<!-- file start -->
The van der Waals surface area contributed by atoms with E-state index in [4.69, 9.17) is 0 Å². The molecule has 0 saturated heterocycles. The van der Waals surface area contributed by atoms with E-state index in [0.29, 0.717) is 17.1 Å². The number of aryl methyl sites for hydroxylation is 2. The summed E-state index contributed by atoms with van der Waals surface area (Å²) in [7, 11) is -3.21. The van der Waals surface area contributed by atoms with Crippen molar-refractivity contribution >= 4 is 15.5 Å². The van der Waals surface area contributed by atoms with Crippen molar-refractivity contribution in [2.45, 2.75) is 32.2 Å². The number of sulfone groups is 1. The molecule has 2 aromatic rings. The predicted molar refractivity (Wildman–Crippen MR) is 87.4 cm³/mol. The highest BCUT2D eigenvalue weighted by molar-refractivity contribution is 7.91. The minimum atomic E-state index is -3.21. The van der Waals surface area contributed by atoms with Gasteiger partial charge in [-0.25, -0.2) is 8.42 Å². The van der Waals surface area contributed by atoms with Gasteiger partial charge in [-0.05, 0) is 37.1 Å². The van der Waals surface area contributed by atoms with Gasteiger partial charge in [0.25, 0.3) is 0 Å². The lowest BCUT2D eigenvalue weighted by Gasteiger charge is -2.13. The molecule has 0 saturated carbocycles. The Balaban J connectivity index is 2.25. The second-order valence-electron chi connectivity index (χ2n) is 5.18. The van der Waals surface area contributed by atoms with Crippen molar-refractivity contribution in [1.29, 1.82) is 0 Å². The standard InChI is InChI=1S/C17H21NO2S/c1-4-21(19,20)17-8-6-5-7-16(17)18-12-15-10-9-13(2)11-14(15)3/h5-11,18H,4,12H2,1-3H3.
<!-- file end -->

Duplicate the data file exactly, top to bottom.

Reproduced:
The van der Waals surface area contributed by atoms with E-state index in [4.69, 9.17) is 0 Å². The molecule has 0 saturated heterocycles. The van der Waals surface area contributed by atoms with E-state index in [0.29, 0.717) is 17.1 Å². The number of aryl methyl sites for hydroxylation is 2. The summed E-state index contributed by atoms with van der Waals surface area (Å²) in [7, 11) is -3.21. The van der Waals surface area contributed by atoms with Crippen molar-refractivity contribution >= 4 is 15.5 Å². The van der Waals surface area contributed by atoms with Crippen molar-refractivity contribution in [2.45, 2.75) is 32.2 Å². The number of sulfone groups is 1. The molecule has 2 aromatic rings. The predicted molar refractivity (Wildman–Crippen MR) is 87.4 cm³/mol. The highest BCUT2D eigenvalue weighted by molar-refractivity contribution is 7.91. The minimum atomic E-state index is -3.21. The van der Waals surface area contributed by atoms with Gasteiger partial charge in [-0.25, -0.2) is 8.42 Å². The van der Waals surface area contributed by atoms with Gasteiger partial charge in [-0.05, 0) is 37.1 Å². The van der Waals surface area contributed by atoms with Gasteiger partial charge in [0.25, 0.3) is 0 Å². The lowest BCUT2D eigenvalue weighted by Gasteiger charge is -2.13. The molecule has 0 saturated carbocycles. The Balaban J connectivity index is 2.25. The second-order valence-electron chi connectivity index (χ2n) is 5.18. The van der Waals surface area contributed by atoms with Crippen molar-refractivity contribution in [1.29, 1.82) is 0 Å². The standard InChI is InChI=1S/C17H21NO2S/c1-4-21(19,20)17-8-6-5-7-16(17)18-12-15-10-9-13(2)11-14(15)3/h5-11,18H,4,12H2,1-3H3.